Record numbers of doctors, nurses, dentists and other healthcare staff will be trained in England as part of the first ever Long Term Workforce Plan published by the NHS and backed by the Government today.
Coming ahead of the health service’s 75th anniversary, the NHS Long Term Workforce Plan sets out how the NHS will address existing vacancies and meet the challenges of a growing and ageing population by recruiting and retaining hundreds of thousands more staff over 15 years and working in new ways.
The NHS plan, a once in a generation opportunity to put staffing on a sustainable footing and improve patient care, focusses on retaining existing talent and making the best use of new technology alongside the biggest recruitment drive in health service history to address the gap.
It was commissioned and accepted by the Government, which has backed the plan with over £2.4 billion to fund additional education and training places over five years on top of existing funding commitments.
For the first time the Plan sets out long term workforce projections. Staffing shortfalls have been an issue since the foundation of the NHS and vacancies now stand at 112,000.
The growing and ageing population, coupled with new treatments and therapies, means that without action, the gap could grow up to 360,000 by 2037.
The NHS plan aims to reduce reliance on expensive agency spend that could cut the bill for taxpayers by around £10 billion between 2030/31 and 2036/37.
Since its foundation the NHS has relied on the skills and dedication of staff who have come here from around the world and there will always be a place for them.
However, with demand for healthcare staff rising around the world the Long Term Workforce Plan sets out the path to:
- double medical school training places to 15,000 by 2031, with more places in areas with the greatest shortages
- increase the number of GP training places by 50% to 6,000 by 2031
- almost double the number of adult nurse training places by 2031, with 24,000 more nurse and midwife training places a year by 2031.
Taken with retention measures, the NHS Plan could mean the health service has at least an extra 60,000 doctors, 170,000 more nurses and 71,000 more allied health professionals in place by 2036/37.
Advances in technology and treatments mean that staff numbers and roles will change over time so the NHS will refresh the Long Term Workforce Plan at least every two years to help meet future requirements.
This plan will kickstart efforts to address current shortages with an immediate boost in training numbers. By 2028, government investment will mean half a million trainees will have begun clinical training, on a path to increase by over 60% by 2031.
Over the next five years alone medical places will increase by almost a third, nursing degrees will increase by more than a third and GP training places will jump by a quarter.
To ensure the NHS can draw on the widest pool of talent, more training places will be offered through degree apprenticeships so staff can “earn while they learn” – gaining a full degree while ensuring they meet the high clinical standards required by the relevant professional regulators, including GMC and NMC.
One in six (16%) of all training for clinical staff will be offered through apprenticeships by 2028 – including more than 850 medical students.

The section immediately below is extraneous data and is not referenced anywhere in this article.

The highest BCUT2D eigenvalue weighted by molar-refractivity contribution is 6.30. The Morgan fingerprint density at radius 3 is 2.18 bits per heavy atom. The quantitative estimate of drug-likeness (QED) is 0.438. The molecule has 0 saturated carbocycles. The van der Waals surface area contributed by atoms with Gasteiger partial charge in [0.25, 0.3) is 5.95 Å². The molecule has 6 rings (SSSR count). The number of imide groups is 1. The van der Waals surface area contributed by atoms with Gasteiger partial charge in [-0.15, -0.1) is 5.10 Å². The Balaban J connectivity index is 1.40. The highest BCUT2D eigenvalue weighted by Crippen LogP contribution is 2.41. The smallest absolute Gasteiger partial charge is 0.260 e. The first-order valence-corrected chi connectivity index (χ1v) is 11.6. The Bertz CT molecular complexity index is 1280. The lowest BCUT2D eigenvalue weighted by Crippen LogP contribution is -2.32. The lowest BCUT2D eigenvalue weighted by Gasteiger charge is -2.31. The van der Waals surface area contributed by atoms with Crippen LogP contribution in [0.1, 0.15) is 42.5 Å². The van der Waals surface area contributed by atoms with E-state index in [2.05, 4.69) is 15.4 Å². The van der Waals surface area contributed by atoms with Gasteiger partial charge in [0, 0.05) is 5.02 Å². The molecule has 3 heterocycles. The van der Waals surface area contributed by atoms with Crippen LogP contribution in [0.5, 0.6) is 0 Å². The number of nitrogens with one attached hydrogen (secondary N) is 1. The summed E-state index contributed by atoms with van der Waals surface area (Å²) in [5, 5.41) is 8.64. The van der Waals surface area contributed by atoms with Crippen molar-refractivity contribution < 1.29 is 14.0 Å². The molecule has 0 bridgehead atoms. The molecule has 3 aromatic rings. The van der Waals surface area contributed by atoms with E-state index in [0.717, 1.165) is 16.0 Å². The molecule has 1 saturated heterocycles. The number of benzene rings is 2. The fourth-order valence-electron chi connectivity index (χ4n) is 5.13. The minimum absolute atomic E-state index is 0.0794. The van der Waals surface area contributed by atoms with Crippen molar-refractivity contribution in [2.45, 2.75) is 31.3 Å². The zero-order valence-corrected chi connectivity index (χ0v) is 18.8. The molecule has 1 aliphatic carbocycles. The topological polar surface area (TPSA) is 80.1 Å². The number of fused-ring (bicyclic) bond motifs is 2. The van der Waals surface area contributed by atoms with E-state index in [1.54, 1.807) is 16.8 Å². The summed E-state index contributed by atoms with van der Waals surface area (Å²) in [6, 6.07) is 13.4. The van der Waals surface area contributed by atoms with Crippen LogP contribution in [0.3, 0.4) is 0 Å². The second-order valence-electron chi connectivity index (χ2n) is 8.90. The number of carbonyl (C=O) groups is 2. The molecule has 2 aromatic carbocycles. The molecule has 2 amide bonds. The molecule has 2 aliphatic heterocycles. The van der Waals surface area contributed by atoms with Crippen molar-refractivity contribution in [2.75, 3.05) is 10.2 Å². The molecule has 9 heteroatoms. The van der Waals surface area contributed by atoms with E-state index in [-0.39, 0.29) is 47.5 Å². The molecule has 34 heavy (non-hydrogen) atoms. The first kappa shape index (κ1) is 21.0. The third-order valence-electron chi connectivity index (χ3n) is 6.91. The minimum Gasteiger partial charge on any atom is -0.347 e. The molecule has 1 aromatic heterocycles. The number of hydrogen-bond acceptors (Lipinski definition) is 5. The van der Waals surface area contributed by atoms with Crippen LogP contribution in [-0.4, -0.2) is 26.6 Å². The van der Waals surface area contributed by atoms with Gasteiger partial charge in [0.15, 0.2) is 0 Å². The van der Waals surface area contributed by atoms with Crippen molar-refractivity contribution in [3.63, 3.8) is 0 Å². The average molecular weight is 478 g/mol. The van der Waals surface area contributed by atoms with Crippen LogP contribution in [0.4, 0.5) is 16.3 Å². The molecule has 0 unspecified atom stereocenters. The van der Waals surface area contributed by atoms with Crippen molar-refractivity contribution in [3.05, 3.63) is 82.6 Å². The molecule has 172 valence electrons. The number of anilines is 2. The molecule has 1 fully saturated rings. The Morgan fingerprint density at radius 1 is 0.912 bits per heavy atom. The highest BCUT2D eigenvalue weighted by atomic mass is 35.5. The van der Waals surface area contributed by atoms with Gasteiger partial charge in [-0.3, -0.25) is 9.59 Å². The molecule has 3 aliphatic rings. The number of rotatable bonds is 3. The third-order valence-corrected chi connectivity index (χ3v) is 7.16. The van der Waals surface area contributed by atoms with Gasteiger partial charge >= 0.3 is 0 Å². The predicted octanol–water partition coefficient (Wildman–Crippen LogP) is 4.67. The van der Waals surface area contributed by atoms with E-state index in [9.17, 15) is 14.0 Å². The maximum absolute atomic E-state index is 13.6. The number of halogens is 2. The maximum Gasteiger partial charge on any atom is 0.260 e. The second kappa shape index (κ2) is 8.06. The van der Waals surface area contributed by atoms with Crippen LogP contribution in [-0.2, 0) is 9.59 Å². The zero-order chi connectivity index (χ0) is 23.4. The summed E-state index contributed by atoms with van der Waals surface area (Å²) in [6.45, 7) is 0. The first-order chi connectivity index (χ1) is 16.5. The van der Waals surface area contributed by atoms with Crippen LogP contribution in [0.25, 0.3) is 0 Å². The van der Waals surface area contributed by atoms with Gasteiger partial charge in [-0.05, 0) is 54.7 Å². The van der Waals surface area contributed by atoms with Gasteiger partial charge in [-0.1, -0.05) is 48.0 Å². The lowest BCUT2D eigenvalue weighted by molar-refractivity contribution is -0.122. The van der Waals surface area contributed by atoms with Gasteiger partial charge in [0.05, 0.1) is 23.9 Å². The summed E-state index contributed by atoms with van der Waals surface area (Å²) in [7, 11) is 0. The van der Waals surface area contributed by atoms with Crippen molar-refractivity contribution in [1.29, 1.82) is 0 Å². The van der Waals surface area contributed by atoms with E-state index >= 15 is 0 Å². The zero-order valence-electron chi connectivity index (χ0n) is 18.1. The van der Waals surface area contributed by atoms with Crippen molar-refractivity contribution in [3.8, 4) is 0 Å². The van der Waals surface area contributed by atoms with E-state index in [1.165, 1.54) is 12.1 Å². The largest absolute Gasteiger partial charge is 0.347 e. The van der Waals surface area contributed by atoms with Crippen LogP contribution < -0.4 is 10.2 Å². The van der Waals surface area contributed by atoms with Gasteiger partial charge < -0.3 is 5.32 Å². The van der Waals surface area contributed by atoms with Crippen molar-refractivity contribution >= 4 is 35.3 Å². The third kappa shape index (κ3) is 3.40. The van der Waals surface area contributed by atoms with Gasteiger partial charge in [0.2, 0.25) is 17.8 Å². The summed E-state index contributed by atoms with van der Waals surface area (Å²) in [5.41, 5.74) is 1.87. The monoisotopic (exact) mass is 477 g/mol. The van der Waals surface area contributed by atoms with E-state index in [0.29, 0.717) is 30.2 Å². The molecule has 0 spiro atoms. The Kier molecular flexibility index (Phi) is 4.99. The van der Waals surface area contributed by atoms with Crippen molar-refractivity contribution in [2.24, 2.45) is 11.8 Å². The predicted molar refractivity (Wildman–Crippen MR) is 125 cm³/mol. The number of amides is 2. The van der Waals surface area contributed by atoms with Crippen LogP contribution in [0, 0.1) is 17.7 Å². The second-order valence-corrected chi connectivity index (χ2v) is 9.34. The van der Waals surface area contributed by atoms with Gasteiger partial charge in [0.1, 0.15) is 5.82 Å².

The growing number of nursing degrees will be accompanied by a 40% rise in nursing associate training places over five years, with increases in other associate roles which will support and free up other clinical colleagues.
A renewed focus on retention, with better opportunities for career development, improved flexible working options, alongside government reforms to the pension scheme, should mean that up to 130,000 staff stay working in NHS settings longer.
Investment in new technology will also help to close the gap and free up staff to focus on using their expertise to help patients.
The NHS will continue to harness advances in AI, with an expert group being set up to identify advanced technology that can be best used across the country.
Other measures to boost the NHS workforce include:
- Trainees will be on wards and in practices sooner, with plans to work with the GMC and medical schools to consult on the introduction of four-year medical degrees and medical internships, allowing students to start work six months earlier.
- More student nurses will be able to take up jobs as soon as they graduate in May, rather than waiting until September, with more reaching the frontline and treating patients more quickly.
- New medical schools could also open up in areas of the country where there is the greatest staffing shortfall, with similar plans for postgraduate medical training places.
- Train around 150 additional advanced paramedics annually, including to support the delivery of same day emergency care.
- Expand training places for clinical psychology and child and adolescent psychotherapy, on a path to increasing by more than a quarter to over 1,300 by 2031.
Amanda Pritchard, NHS chief executive, said: “This is a truly historic day for the NHS in England – for 75 years, the extraordinary dedication, skill and compassion of NHS staff has been the backbone of the health service – and the publication of our first-ever NHS Long Term Workforce Plan now gives us a once in a generation opportunity to put staffing on sustainable footing for the years to come.